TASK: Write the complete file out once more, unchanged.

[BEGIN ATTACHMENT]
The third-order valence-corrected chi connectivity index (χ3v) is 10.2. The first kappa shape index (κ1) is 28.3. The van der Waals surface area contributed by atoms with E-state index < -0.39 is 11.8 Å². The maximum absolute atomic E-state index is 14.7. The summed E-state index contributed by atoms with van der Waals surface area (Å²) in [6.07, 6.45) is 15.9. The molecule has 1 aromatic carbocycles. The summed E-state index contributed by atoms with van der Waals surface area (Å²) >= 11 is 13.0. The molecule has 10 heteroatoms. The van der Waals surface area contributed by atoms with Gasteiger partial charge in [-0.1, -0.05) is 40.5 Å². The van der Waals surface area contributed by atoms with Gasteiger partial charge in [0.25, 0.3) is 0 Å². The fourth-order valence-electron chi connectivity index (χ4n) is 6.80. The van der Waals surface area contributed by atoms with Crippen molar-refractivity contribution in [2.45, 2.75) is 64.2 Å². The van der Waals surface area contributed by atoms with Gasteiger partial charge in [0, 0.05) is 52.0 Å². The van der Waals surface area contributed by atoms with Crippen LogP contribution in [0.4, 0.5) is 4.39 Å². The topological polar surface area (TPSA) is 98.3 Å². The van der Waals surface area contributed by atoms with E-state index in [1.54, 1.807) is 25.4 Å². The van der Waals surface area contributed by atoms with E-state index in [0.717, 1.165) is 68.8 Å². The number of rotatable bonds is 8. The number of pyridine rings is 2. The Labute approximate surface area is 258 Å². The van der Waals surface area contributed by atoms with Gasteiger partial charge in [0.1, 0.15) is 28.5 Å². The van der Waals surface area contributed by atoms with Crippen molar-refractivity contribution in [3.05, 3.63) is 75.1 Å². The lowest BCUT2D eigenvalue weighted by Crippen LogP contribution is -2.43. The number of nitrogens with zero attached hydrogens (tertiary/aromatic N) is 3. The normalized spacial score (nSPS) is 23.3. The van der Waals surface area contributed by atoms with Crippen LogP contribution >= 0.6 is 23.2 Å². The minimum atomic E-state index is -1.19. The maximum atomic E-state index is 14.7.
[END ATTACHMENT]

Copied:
The third-order valence-corrected chi connectivity index (χ3v) is 10.2. The first kappa shape index (κ1) is 28.3. The van der Waals surface area contributed by atoms with E-state index < -0.39 is 11.8 Å². The maximum absolute atomic E-state index is 14.7. The summed E-state index contributed by atoms with van der Waals surface area (Å²) in [6.07, 6.45) is 15.9. The molecule has 1 aromatic carbocycles. The summed E-state index contributed by atoms with van der Waals surface area (Å²) >= 11 is 13.0. The molecule has 10 heteroatoms. The van der Waals surface area contributed by atoms with Gasteiger partial charge in [-0.1, -0.05) is 40.5 Å². The van der Waals surface area contributed by atoms with Gasteiger partial charge in [0.25, 0.3) is 0 Å². The fourth-order valence-electron chi connectivity index (χ4n) is 6.80. The van der Waals surface area contributed by atoms with Crippen molar-refractivity contribution in [2.45, 2.75) is 64.2 Å². The van der Waals surface area contributed by atoms with Gasteiger partial charge in [0, 0.05) is 52.0 Å². The van der Waals surface area contributed by atoms with Crippen LogP contribution in [0.4, 0.5) is 4.39 Å². The topological polar surface area (TPSA) is 98.3 Å². The van der Waals surface area contributed by atoms with E-state index in [1.54, 1.807) is 25.4 Å². The van der Waals surface area contributed by atoms with E-state index in [0.717, 1.165) is 68.8 Å². The number of rotatable bonds is 8. The number of pyridine rings is 2. The Labute approximate surface area is 258 Å². The van der Waals surface area contributed by atoms with Gasteiger partial charge in [0.1, 0.15) is 28.5 Å². The van der Waals surface area contributed by atoms with Crippen molar-refractivity contribution in [3.05, 3.63) is 75.1 Å². The lowest BCUT2D eigenvalue weighted by Crippen LogP contribution is -2.43. The number of nitrogens with zero attached hydrogens (tertiary/aromatic N) is 3. The normalized spacial score (nSPS) is 23.3. The van der Waals surface area contributed by atoms with Crippen LogP contribution >= 0.6 is 23.2 Å². The minimum atomic E-state index is -1.19. The maximum atomic E-state index is 14.7.